McKenna v. Soto

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Justia Opinion Summary

The Supreme Court affirmed the ruling of the trial court finding that Javier Soto, a candidate for the Democratic Party's nomination for the Arizona House of Representatives in Legislative District 3, obtained enough valid signatures to qualify for placement on the primary election ballot, holding that the district court did not err.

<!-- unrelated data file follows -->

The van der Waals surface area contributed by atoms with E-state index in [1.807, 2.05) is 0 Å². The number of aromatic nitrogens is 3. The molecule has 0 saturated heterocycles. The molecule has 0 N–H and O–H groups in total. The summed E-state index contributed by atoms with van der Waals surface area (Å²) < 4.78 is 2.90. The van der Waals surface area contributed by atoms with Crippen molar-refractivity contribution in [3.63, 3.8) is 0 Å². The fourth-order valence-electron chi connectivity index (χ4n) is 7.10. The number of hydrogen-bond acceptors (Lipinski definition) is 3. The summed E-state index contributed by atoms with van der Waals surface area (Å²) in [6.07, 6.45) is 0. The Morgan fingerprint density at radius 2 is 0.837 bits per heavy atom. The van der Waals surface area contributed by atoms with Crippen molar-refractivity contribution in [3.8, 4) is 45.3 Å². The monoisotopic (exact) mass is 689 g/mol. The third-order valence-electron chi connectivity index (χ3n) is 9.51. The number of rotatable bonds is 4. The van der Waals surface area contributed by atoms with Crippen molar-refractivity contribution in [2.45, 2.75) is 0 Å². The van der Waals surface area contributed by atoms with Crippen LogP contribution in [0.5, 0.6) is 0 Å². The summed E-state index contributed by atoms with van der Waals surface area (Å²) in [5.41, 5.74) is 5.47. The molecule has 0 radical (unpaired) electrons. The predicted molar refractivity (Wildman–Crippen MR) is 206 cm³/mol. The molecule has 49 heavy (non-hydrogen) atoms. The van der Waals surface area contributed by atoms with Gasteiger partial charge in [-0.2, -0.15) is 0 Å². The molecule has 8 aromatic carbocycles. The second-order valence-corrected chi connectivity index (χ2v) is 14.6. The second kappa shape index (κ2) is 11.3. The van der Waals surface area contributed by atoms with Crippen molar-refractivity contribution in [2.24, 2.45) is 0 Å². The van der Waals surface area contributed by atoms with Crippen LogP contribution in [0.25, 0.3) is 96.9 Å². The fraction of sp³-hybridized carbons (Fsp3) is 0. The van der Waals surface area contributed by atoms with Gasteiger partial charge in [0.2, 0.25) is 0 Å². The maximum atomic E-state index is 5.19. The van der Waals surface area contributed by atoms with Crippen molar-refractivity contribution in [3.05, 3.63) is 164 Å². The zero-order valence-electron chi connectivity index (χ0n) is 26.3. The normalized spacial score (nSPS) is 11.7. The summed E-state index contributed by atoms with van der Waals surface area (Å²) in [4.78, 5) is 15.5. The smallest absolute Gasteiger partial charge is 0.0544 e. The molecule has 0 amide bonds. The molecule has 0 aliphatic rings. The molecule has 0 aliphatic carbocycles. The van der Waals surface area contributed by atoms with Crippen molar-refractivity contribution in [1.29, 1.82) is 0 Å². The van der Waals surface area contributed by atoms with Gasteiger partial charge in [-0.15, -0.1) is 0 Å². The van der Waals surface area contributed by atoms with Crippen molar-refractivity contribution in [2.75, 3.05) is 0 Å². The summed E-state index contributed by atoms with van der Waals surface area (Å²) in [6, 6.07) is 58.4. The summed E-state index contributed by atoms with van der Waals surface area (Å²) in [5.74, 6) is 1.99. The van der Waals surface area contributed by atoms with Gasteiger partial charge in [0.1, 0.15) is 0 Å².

Specifically, the Supreme Court held (1) signatures dated with a month and day but no year substantially complied with the requirement of a "[d]ate of signing"; (2) signatures that listed the signer's street address but no municipality, state, or zip code substantially complied with the requirement of an "actual residence address"; and (3) the trial court did not err by finding the signatures valid.